Canada geese are arriving in predicted fall hordes. The first big waves came pouring the fields and ponds of Maryland's Eastern Shore last weekend and the migration has been booming ever since.
Down on scenic Asquith Island, hard by the unfortunately dubbed town of Crapo, Md., Don Madole and his nine partners have been preparing their blinds and the old schoolhouse that serves as their hunting lodge.
Madole and friends are ready for the Oct. 20 start of goose season, doubly so because this year they won't be burdened with Blackjack, the untrainable Labrador that cost them a few shots too many.
Madole needed a retriever because much of his shooting was over water. Blackjack he didn't need.
The big Lab was a fine friend, to hear Madole tell it, but he couldn't pass muster in the field. "We'd train and train but he couldn't get it right."
The final straw came opening day. Madole and the others had been in the blinds since 3 a.m., waiting for the first glint of rosy dawn. Sure enough with the sun came the first flights, and one phalanx of big Canadas headed straight for the hunters' hideaway.
"The birds are coming in," said Madole. "They're pitching in perfectly to the decoys. They're just about in range when out pops Blackjack, up on his hind legs and barking away . . ."
That misstep cost Blackjack his role in Madole's fall flight of fancy. "He's barked at his last goose," the hunter said.
Even with the big Lab's antics, Madole, like most Eastern Shore goose hunters, has had little to complain about hunting in recent years.
Goose populations have been so thick that Maryland Natural Resources officials are getting worried.
"We had a November count last year of 540,000 birds in Maryland alone," said state waterfowl chief Vernon Stotts. "That's our index, and it's a very, very low estimate. There could well have been twice that number."
Maryland hunters harvested something like 240,000 Canadas last year. That's about 80,000 more than they took the year before, a figure that owes much to the lengthening of the 1977-78 season by 20 days.
This year the same 90-day season applies and Stotts and his colleagues are hoping for another record harvest.
"We really would like to have fewer birds," said Stotts, "or at least to spread them out more. We need to reduce the danger of disease and cut down depredation on early spring green crops."
Despite the big hunter harvest last year, Stotts is expecting another bumper crop of Eastern Shore Canadas. "Our outlook is just about exactly what it was last year, he said, "good to excellent for Canada geese.
"All excellent breeding population remained after last year's season," he said. "Satellite photos of the arctic Canada breeding grounds showed substantial melting in May and June. That's good for breeding. We expect that our population of geese, which nests there, had average to excellent reproduction.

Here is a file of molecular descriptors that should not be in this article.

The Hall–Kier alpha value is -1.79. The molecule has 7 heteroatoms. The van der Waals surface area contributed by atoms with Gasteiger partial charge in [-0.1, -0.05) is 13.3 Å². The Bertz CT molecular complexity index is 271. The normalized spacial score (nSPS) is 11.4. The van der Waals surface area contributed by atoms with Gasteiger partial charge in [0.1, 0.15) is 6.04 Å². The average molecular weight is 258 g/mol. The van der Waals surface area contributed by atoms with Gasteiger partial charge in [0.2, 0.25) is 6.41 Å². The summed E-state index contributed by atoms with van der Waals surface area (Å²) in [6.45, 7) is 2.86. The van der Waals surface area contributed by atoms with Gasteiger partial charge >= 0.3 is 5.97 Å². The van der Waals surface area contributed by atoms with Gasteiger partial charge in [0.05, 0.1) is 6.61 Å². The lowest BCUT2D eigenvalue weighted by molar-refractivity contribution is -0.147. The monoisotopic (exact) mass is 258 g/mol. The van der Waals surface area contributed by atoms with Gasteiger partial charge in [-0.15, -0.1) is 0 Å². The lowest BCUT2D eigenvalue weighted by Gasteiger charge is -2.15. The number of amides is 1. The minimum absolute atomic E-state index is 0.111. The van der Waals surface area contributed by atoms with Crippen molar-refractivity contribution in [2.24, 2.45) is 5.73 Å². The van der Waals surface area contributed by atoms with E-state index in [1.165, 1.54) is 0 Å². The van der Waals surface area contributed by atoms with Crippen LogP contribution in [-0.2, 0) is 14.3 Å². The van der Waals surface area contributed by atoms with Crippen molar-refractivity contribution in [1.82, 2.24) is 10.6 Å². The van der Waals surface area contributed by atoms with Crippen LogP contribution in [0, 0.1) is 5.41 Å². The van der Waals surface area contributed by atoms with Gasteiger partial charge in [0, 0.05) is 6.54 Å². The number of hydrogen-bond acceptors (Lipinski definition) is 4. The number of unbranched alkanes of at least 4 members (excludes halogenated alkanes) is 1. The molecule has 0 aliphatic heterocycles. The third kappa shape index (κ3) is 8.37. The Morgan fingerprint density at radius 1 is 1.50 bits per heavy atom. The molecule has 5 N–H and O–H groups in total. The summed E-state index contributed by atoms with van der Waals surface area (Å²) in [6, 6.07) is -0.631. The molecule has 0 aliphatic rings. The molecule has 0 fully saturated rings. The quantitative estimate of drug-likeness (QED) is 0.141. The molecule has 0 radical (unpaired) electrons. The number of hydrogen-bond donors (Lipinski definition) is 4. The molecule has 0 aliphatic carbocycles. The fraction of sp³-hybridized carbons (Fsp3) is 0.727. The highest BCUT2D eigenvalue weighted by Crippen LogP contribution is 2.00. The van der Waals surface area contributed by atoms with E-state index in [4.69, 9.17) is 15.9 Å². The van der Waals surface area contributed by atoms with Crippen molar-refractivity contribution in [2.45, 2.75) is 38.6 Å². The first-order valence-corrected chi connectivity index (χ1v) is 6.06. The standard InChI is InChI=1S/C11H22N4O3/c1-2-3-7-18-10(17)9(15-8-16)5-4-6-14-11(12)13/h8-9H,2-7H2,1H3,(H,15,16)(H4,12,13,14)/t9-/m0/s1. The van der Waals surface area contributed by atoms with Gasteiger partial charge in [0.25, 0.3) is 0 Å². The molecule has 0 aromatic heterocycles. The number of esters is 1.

"If we have just average production, with our magnificent goose population, that means a very large fall flight."
A large fall flight means more superb hunting.
Few of us are as lucky as Madole, found and bought into a perfect patch of land.
For less-fortunate types, goose hunting generally involves hiring out with a guide. There are worse ways to go.
A day with a guide generally costs from a minimum of about $40 a maximum of $80, depending on the number of shooters, the quality of the facilities and the services offered.
An average guided goose hunt goes like this: you'll meet the guide before dawn and follow him to his fields, walking through corn stubblefields to a pit blind or field blind. You settle in.
Just about at dawn you hear the honks or rising geese. Usually the birds roost in rafts on the water, then get up with the sun to fly into the fields and feed.
You see the first flights far in the distance, silhouetted against the pink of dawn. Before long, if you're in the right spot, they'll be winging overhead in great vees. You hunker down while the guide toots his call, beckoning the birds to his field and the stand of decoys he's set up outside the blind.
Presumably, along the way a flight or two will answer the call, wheel and begin to circle your blind. When the birds pitch their wings for a landing, get ready to shoot.
The shooting is the least difficult part, once the birds are pitching in. Even first-timers have good success because a pitching bird is usually no more than 30 or 35 yards from the blind. Pass shooting is harder, and is usually resorted to only late in the day when all else has failed.
The worst thing that can happen is a perfect day, cloudy and cold, when the birds fly in en masse at daybreak. You're likely to have your limit of three by 8 o'clock, and then what do you do?
The accompanying list of Maryland guides was compiled by the state. It isn't a complete list - only guides who asked to be are named. Not all the guides are goose guides, but almost all with Eastern Shore addresses are.
If you schedule a date, try for a time when the moon is small. When the moon is full, geese will feed at night and head for open water during the day. That makes for bad hunting.
A group of charter boat skippers in the Cape Charles, Va., area is working to conserve black drum fish, which have shown a remarkable surge in the bay in recent years.
The King's Creek Charter Boat Association, composed of 19 skippers, recently voted to impose its own 12-fish-per-boat limit on black drum to be kept. the group also plans to encourage fishing parties to release as many captured drum as possible.
Ben Walls, who heads the association, said, "We don't want to wait until we see a falling-off of the species in the bay," before conservation steps are taken.
The Prince George's Chapter of Ducks Unlimited will hold its annual chapter night banquet Oct. 9 at the Sheraton Lanham Motor Inn. Tickets are $35 a person and include a one-year DU membership.